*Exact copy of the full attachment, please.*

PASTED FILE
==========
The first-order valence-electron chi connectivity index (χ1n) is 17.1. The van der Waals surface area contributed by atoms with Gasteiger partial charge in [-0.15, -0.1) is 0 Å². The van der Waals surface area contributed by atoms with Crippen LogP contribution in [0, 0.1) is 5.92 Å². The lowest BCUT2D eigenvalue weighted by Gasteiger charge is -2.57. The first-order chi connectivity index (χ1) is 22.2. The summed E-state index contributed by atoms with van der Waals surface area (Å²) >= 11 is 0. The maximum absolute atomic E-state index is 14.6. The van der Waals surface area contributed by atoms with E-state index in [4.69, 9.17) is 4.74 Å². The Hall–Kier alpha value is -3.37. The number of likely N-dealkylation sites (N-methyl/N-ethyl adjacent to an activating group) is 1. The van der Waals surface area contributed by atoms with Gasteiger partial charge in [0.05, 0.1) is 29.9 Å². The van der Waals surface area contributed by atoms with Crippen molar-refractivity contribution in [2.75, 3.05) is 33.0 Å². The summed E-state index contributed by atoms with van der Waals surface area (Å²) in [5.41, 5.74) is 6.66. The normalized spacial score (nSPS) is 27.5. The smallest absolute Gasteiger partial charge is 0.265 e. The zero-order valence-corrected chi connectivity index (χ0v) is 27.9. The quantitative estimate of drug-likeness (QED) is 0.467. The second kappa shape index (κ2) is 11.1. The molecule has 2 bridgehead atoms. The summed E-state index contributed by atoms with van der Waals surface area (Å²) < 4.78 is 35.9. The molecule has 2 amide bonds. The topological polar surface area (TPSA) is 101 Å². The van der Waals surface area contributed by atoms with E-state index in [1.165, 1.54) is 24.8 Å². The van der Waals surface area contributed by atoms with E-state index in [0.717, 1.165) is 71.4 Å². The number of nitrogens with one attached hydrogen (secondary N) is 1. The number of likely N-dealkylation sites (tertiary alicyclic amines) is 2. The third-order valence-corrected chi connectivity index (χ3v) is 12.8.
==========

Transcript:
The first-order valence-electron chi connectivity index (χ1n) is 17.1. The van der Waals surface area contributed by atoms with Gasteiger partial charge in [-0.15, -0.1) is 0 Å². The van der Waals surface area contributed by atoms with Crippen LogP contribution in [0, 0.1) is 5.92 Å². The lowest BCUT2D eigenvalue weighted by Gasteiger charge is -2.57. The first-order chi connectivity index (χ1) is 22.2. The summed E-state index contributed by atoms with van der Waals surface area (Å²) >= 11 is 0. The maximum absolute atomic E-state index is 14.6. The van der Waals surface area contributed by atoms with E-state index in [4.69, 9.17) is 4.74 Å². The Hall–Kier alpha value is -3.37. The number of likely N-dealkylation sites (N-methyl/N-ethyl adjacent to an activating group) is 1. The van der Waals surface area contributed by atoms with Gasteiger partial charge in [0.05, 0.1) is 29.9 Å². The van der Waals surface area contributed by atoms with Crippen molar-refractivity contribution in [2.75, 3.05) is 33.0 Å². The summed E-state index contributed by atoms with van der Waals surface area (Å²) in [5.41, 5.74) is 6.66. The normalized spacial score (nSPS) is 27.5. The smallest absolute Gasteiger partial charge is 0.265 e. The zero-order valence-corrected chi connectivity index (χ0v) is 27.9. The quantitative estimate of drug-likeness (QED) is 0.467. The second kappa shape index (κ2) is 11.1. The molecule has 2 bridgehead atoms. The summed E-state index contributed by atoms with van der Waals surface area (Å²) < 4.78 is 35.9. The molecule has 2 amide bonds. The topological polar surface area (TPSA) is 101 Å². The van der Waals surface area contributed by atoms with E-state index in [1.165, 1.54) is 24.8 Å². The van der Waals surface area contributed by atoms with E-state index in [0.717, 1.165) is 71.4 Å². The number of nitrogens with one attached hydrogen (secondary N) is 1. The number of likely N-dealkylation sites (tertiary alicyclic amines) is 2. The third-order valence-corrected chi connectivity index (χ3v) is 12.8.